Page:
The one event which changed my perception of Estonians

People playing games outside.
Fun activities with the crowd. Photo credit: Gerlin Gil

Weeks back I got an email inviting me for the Summer University 2021 – an event organised by the Federation of Estonian Student Unions (EÜL). I was to attend in my capacity as the President of the Association of African Students, Estonia (AASE). I was excited about the opportunity to travel to another part of Estonia, but I wasn’t looking forward to much networking with native Estonians, as my previous attempts have failed rather woefully. (Long story short: When I moved into my dorm space in last November, I was eager to make friends and tried picking up conversations with random strangers. I was particularly looking out for Estonian students, but discovered soon that most Estonians are not into small talk.)

The Summer University event was to be held for two days from 21–22 August at Voore Guest house in Jõgeva County. The Tallinn contingent of student representatives set out from Tallinn for the 2 hrs 30 mins journey. I and one other African student representative were received at the park by the Project Manager, and other than the occasional eye contact and polite nod, the journey was a quiet one for me, just as I expected – but this perception would soon be shattered by the affairs of the following 48 hours.

As mentioned at the beginning, the event was organized by EÜL, which is an umbrella organisation of students whose aim is to stand for the rights, needs, and interests of students at the national level and to support student unions in carrying out their work. The Summer University was very timely, as it addressed several topics that have bedeviled our various associations. Some notable issues and highlights of the event include the following:

  1. A discussion session on discrimination of international students and how student councils should react;
  2. A workshop on mental health without borders presented by Kristel Jakobson;
  3. Presentation on the situation of international students by the representative of Eero Loonurm – Mari Liis Jakobson;
  4. Deliberations on how to help students and chat about the way forward; and
  5. A presentation by representatives of Integratsiooni Sihtasutus (The Integration Foundation) on multicultural society.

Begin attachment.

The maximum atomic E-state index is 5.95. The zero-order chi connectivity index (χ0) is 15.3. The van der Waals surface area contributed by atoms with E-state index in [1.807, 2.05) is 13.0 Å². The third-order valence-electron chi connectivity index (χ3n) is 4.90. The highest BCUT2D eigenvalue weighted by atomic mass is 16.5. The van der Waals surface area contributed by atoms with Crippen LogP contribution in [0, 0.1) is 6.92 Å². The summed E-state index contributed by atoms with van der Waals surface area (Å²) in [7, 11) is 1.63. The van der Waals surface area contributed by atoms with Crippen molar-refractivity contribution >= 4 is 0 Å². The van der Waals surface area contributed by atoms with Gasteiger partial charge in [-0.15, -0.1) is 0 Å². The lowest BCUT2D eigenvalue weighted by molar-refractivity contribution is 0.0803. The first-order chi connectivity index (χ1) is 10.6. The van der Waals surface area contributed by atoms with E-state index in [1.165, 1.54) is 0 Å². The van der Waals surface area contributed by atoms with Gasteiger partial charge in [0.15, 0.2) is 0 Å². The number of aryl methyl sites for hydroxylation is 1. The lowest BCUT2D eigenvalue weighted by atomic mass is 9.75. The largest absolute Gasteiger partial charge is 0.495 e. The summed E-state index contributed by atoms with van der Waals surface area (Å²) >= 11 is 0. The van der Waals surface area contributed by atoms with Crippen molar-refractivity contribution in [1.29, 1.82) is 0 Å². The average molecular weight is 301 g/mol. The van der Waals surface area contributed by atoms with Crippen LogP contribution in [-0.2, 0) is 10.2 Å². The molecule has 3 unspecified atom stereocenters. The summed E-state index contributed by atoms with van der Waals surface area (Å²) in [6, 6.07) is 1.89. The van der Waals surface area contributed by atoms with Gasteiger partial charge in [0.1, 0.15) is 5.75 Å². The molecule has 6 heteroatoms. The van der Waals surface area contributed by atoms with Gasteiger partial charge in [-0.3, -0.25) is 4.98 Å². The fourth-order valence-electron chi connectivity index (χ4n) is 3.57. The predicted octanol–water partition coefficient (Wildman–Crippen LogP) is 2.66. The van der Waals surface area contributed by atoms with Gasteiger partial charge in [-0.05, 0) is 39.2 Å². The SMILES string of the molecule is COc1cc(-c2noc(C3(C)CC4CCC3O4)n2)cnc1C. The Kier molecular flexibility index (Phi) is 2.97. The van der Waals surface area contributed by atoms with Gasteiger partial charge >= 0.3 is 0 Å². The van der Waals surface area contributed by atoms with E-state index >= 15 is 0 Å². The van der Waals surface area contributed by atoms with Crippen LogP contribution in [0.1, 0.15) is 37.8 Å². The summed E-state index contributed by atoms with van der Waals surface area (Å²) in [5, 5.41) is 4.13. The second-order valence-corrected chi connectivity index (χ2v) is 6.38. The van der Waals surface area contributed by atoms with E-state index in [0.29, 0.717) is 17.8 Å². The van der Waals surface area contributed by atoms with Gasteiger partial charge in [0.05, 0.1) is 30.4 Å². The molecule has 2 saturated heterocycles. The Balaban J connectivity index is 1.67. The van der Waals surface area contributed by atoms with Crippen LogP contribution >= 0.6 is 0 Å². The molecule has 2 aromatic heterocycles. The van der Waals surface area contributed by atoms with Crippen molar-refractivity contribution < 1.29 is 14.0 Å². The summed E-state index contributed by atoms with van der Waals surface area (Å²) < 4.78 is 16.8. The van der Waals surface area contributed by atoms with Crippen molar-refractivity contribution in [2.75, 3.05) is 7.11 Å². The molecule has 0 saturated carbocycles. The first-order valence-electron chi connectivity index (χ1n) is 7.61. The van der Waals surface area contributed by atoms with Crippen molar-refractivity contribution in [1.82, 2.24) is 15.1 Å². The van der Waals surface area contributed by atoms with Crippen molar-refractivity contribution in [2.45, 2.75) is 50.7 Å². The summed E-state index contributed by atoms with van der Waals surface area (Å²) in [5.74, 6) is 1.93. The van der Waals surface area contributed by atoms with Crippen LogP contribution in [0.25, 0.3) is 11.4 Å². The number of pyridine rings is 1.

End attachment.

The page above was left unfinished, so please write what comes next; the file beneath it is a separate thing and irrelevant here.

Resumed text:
AASE made a case for the struggles of African students (especially new students), notably visa applications, accommodation, opportunities in the job market, and integration into the society, and at the end of the first day, it was clear to me that although international students have peculiar struggles, there are many challenges faced by all students, including Estonians.

I was shocked when (during the event) I had people walk up to me to pick up conversations. I was lucky to be paired in a room with an Estonian student who is probably the most energetic soul I’ve met since moving to Estonia November last year. He was versatile and told me the history behind everything. 

Group photo of the participants.
Participants of the Summer University 2021. Image credit: Gerlin Gil

We had fun field activities, and in no time I had found a basis for conversation with students interested in geopolitics and my home country, with a brilliant chap working in an awesome startup, recommendations for where to find suitable internships, and suggestions on how best to learn the Estonian language. We spent most of the late evening at the sauna and playing games, and I think I picked up more Estonian words in one evening than I have in my last six months of trying to learn at home. I took one valuable lesson home: Estonians are not difficult people provided you are willing to identify areas of mutual interest and are prepared to meet them halfway… in the sauna. 😊 So if you haven’t found a “common language” with Estonians, please don’t lose hope; rather, be ready for surprises.

The Summer University was a part of EÜL’s project, “Growing Ties: Student Democracy in a Transnational Era”, which is supported by Mondo, the European Commission, the Estonian Ministry of Foreign Affairs, the Estonian Ministry of Culture, and the National Foundation of Civil Society (KÜSK).

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